In July 1933, at the height of his involvement with the Blueshirts, the Irish Fascist organisation, Yeats wrote: 'It is amusing to live in a country where men will always act. Where nobody is satisfied with thought ... The chance of being shot is raising everybody's spirits enormously.' However invigorating the prospect, the fulfilment did not come. In Ireland, the Ireland of the Free State, the serious shooting had stopped. The most notable engagement between Irish Fascists and Republicans took place in Spain, during the Civil War; even that had a comic aspect, being entirely accidental. Still, Ireland in the Thirties did seem to retain the capacity for virile action, attractive to a certain disposition, which Yeats had finely described some forty years earlier as 'that love of force common among a certain type of literary men. The impatience of minds trained to see further than they can go ...' Standish O'Grady was the victim of that analysis, but there is the possibility of a choice irony in turning it upon Yeats himself. Societies in which 'men will always act' are clearly preferable, if you are a reader or rereader of Nietzsche (as was Yeats in 1936-7), to 'sacerdotal aristocracies' in which there prevail, as The Genealogy of Morals tells us, 'habits which, averse as they are to action, constitute a compound of introspection and explosive emotionalism, as a result of which there appears that introspective morbidity and neurasthenia, which adheres almost inevitably to all priests at all times.'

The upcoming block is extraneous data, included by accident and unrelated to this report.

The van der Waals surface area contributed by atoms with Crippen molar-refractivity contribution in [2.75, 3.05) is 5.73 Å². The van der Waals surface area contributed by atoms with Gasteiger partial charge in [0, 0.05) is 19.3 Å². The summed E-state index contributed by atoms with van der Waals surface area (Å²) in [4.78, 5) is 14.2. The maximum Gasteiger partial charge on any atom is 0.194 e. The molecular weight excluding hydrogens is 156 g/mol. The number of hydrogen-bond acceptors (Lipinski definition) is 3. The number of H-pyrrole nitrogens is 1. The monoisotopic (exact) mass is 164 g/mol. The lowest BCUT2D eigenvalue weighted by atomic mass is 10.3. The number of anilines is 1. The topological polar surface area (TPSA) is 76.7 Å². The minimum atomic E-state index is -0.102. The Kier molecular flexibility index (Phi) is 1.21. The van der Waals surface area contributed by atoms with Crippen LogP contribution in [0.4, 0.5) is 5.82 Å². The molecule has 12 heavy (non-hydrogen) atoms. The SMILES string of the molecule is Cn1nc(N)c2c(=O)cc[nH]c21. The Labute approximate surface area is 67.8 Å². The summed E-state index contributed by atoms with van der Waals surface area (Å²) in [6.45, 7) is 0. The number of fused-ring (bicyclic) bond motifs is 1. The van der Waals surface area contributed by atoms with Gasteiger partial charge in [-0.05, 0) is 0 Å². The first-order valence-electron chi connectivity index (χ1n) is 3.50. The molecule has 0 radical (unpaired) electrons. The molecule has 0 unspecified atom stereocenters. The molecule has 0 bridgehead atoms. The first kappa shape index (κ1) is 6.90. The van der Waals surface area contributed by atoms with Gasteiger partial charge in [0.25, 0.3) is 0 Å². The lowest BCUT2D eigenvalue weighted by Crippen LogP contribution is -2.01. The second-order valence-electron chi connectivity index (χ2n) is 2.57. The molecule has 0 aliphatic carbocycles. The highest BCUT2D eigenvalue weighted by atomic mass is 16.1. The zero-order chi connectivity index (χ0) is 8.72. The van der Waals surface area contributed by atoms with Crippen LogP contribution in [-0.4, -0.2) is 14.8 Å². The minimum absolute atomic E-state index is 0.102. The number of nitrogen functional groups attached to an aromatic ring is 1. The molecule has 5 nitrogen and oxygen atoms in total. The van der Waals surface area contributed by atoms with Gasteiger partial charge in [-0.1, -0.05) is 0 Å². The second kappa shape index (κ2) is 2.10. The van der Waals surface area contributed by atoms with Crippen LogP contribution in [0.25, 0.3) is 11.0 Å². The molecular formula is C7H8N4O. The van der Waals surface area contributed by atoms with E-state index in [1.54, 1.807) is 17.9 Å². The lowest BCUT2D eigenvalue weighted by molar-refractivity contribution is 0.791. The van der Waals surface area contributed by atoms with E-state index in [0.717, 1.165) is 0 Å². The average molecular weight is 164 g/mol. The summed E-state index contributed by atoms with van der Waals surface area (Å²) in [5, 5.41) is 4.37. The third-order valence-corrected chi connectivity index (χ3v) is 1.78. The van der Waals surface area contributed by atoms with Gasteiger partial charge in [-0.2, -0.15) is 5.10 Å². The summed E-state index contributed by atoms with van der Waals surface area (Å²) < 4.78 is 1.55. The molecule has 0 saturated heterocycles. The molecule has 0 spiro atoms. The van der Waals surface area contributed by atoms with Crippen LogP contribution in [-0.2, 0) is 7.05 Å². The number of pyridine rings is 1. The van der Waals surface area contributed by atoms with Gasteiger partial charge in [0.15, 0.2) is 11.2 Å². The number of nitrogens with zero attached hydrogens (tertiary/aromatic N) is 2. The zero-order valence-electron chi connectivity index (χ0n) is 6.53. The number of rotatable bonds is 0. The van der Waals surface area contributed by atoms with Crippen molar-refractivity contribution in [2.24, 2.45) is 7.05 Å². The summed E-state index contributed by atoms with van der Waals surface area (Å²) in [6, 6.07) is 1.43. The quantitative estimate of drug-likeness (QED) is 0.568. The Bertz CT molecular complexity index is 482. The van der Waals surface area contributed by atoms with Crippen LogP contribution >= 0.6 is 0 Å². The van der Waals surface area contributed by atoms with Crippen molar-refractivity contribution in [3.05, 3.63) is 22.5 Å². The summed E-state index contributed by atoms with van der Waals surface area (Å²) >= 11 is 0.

LRB 4 June 1981 | PDF Download